I second on the relocating part here, very much the case for engineering regardless of field (except perhaps if you're a s/w engineer that can work remote). That's especially true as Jason said about energy facilities and manufacturing plants. They normally put them in the middle of nowhere so nobody wants to relocate there, but that can also be an advantage since it means far less competition compared to big city offices where hundreds if not more than 1k graduates apply for a position.
In my current position I hire STEM students for internship and graduate roles and simply because we are so far away from big cities and towns it's an incredible challenge to find good candidates who are also willing to relocate. On a good year I get maybe 10-15 intern candidates total for that recruiting wave and then select 2-3 for the job. Mind you I work for a huge global corporation, you'd think we get more applications but no. Compare that to a London/Birmingham/Manchester and alike location jobs, where they get 1000+ candidates per open role.
Reply 3
Original post by ThatguyAl
I second on the relocating part here, very much the case for engineering regardless of field (except perhaps if you're a s/w engineer that can work remote). That's especially true as Jason said about energy facilities and manufacturing plants. They normally put them in the middle of nowhere so nobody wants to relocate there, but that can also be an advantage since it means far less competition compared to big city offices where hundreds if not more than 1k graduates apply for a position.
In my current position I hire STEM students for internship and graduate roles and simply because we are so far away from big cities and towns it's an incredible challenge to find good candidates who are also willing to relocate. On a good year I get maybe 10-15 intern candidates total for that recruiting wave and then select 2-3 for the job. Mind you I work for a huge global corporation, you'd think we get more applications but no. Compare that to a London/Birmingham/Manchester and alike location jobs, where they get 1000+ candidates per open role.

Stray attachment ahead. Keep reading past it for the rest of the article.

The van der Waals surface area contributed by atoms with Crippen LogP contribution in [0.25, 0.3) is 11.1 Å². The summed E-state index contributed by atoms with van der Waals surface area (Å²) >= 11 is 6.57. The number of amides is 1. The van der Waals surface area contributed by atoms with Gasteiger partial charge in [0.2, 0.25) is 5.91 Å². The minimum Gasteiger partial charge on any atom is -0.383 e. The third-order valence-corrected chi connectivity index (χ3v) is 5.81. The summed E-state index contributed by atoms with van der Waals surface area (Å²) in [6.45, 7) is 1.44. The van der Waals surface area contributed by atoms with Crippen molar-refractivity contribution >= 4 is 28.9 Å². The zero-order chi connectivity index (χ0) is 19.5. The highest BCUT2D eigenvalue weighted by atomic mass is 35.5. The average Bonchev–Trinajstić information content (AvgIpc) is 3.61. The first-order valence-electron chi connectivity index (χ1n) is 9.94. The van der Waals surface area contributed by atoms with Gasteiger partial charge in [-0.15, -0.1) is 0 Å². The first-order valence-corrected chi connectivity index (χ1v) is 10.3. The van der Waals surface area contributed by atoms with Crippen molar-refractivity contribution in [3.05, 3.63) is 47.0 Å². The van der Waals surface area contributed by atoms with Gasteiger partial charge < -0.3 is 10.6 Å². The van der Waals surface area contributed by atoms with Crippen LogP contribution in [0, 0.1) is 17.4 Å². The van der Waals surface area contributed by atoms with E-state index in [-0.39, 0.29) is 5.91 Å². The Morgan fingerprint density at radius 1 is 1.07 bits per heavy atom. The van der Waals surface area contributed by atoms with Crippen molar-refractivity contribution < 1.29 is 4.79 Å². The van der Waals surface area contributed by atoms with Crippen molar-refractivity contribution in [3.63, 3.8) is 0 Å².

Hello, I am a non EU international student, and I got an offer from Imperial college london for chemical eng MEng. My concern is about the sponsorship for international students. Would you say finding a skilled worker visa job will be hard after uni with this degree from imperial, or are people exaggerating the advantage of having an imperial degree?
Reply 4
Original post by alkyone02
Hello, I am a non EU international student, and I got an offer from Imperial college london for chemical eng MEng. My concern is about the sponsorship for international students. Would you say finding a skilled worker visa job will be hard after uni with this degree from imperial, or are people exaggerating the advantage of having an imperial degree?
Hiya,
Well, firstly the University where you study and company sponsorship for visa are two different things.
If you want to take a look, see here for the register of currently licensed sponsors (companies) - https://www.gov.uk/government/publications/register-of-licensed-sponsors-workers
There's thousands of companies who have the ability to offer such sponsorship, so regardless what University you study in - if you are successful and get a job offer, the company will almost always provide with such sponsorship for you.
So from that perspective, the fact that you are an international student has minimal if any impact on whether you'll be able to find a job or not. It's more about how well you perform on the interviews.